And note with his so-called tax reform, Trump has effectively bribed most of the Congress to stay on his side, or at the very least to only oppose him merely weakly.
If the Trumpist revolution prevails, it seems likely to spawn two overwhelmingly negative tendencies in the North American polity as a whole.
One would have key sub-statal actors in one or the other or all three of the North American states attempting to defect. It is not too difficult to imagine a situation in which a New York, a California, a Texas or a Florida would seek to bail from a dysfunctional America.
The real and potential faultlines in contemporary America are several. The 2016 Presidential election gave the Democrats supremacy on much of the East and West coasts and in most of the country’s big metropolises. Since the election, many of these constituencies have staked out positions in opposition to those adopted by Trump and his Republican party-controlled Congress.
These have ranged across a wide spectrum, from the role of local authorities in not helping federal authorities detain immigrants without the requisite papers, to the responsibility of states in protecting their environmental interests in the face of the Trump campaign against the Paris Climate Change accord and his effort to make the energy industries of a bygone era great again, to states staking out significantly differing positions on socio-cultural and identity issues from those championed by the current Administration.
Such differences could have a centrifugal impact across the continental US. And enhanced centrifugalism in the United States would be likely to strengthen similar tendencies in neighbouring Canada and Mexico.
So in Canada, the idea of Quebec separating from the Canadian Confederation still enjoys significant, while well less than majority support. It was instructive, however, to observe how all parties favouring Quebec independence jumped on the bandwagon of the Catalonian independentist movement after the recent referendum there.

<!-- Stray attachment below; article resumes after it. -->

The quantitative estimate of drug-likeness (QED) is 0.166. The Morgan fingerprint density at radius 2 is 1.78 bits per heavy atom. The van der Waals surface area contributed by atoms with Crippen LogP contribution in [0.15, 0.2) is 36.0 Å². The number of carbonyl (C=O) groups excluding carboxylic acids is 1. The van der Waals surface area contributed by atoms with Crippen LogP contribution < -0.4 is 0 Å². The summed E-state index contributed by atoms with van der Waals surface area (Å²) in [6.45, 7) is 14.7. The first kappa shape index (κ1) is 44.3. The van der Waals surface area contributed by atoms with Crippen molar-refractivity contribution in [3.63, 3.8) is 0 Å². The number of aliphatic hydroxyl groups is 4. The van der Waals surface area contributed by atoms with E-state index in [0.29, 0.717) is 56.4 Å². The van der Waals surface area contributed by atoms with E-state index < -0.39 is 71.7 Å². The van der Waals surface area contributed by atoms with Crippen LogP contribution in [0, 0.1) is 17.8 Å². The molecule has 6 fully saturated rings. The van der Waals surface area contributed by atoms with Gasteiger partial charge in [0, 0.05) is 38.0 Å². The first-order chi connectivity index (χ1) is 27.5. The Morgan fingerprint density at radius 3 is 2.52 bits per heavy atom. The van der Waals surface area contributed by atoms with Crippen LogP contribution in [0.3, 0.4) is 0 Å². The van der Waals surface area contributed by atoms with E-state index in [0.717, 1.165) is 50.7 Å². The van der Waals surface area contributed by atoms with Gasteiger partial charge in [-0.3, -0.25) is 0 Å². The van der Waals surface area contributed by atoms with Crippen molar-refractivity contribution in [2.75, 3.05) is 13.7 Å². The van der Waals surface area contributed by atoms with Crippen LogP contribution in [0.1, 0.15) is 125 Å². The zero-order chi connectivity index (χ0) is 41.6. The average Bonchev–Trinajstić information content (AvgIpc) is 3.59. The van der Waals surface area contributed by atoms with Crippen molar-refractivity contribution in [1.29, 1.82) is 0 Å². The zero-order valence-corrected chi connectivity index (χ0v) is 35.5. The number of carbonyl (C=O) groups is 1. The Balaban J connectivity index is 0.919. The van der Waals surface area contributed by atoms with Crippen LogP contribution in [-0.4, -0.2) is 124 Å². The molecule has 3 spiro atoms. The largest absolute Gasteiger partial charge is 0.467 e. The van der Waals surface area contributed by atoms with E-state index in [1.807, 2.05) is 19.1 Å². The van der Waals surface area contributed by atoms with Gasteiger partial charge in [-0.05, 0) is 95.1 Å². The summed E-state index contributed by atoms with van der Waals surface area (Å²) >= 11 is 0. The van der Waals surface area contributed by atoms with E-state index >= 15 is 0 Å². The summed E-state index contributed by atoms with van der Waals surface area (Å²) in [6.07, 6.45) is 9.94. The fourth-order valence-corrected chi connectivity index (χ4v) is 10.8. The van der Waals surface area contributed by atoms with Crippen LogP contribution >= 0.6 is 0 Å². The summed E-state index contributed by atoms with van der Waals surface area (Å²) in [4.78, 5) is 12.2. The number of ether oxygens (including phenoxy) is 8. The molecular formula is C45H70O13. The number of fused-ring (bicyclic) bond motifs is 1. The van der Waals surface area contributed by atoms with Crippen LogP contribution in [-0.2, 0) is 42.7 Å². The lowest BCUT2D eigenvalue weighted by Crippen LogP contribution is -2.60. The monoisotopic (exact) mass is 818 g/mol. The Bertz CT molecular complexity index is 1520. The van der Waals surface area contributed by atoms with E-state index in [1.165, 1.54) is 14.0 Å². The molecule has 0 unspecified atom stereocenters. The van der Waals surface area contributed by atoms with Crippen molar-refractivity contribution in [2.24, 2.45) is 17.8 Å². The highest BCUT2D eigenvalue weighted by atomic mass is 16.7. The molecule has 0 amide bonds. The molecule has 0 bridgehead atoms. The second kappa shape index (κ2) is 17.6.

Canada’s contradictions do not just lie on a Francophone/Anglophone axis. For example, there is the ongoing dispute between the country’s two most westerly provinces, British Columbia and Alberta. The former, under its present government, has said no to a pipeline that would bring crude oil from Alberta to ports on the western coast whence it could be exported to Asian destinations. A similar conflict exists between energy-rich Alberta and pipeline-shy Quebec and Ontario about the eastward movement of Alberta’s energy resources. And note that the pipeline issue also has a cross-border dimension. In 2012, then US President Obama blocked the construction of a multi-billion dollar pipeline that would have taken Albertan oil to Texas. Ontario, Canada’s biggest province has just elected a populist in the mould of Trump who wants to take down the federal government’s commitment to meet the international environmental accords that it has entered into.
If Ottawa fails to effectively manage its relationship with key Canadian provinces and/or with Washington on energy issues, we might expect this to enhance centrifugal tendencies across the Canadian Confederation and perhaps even spark discussion of alternate ways for the country’s provinces to relate to the US.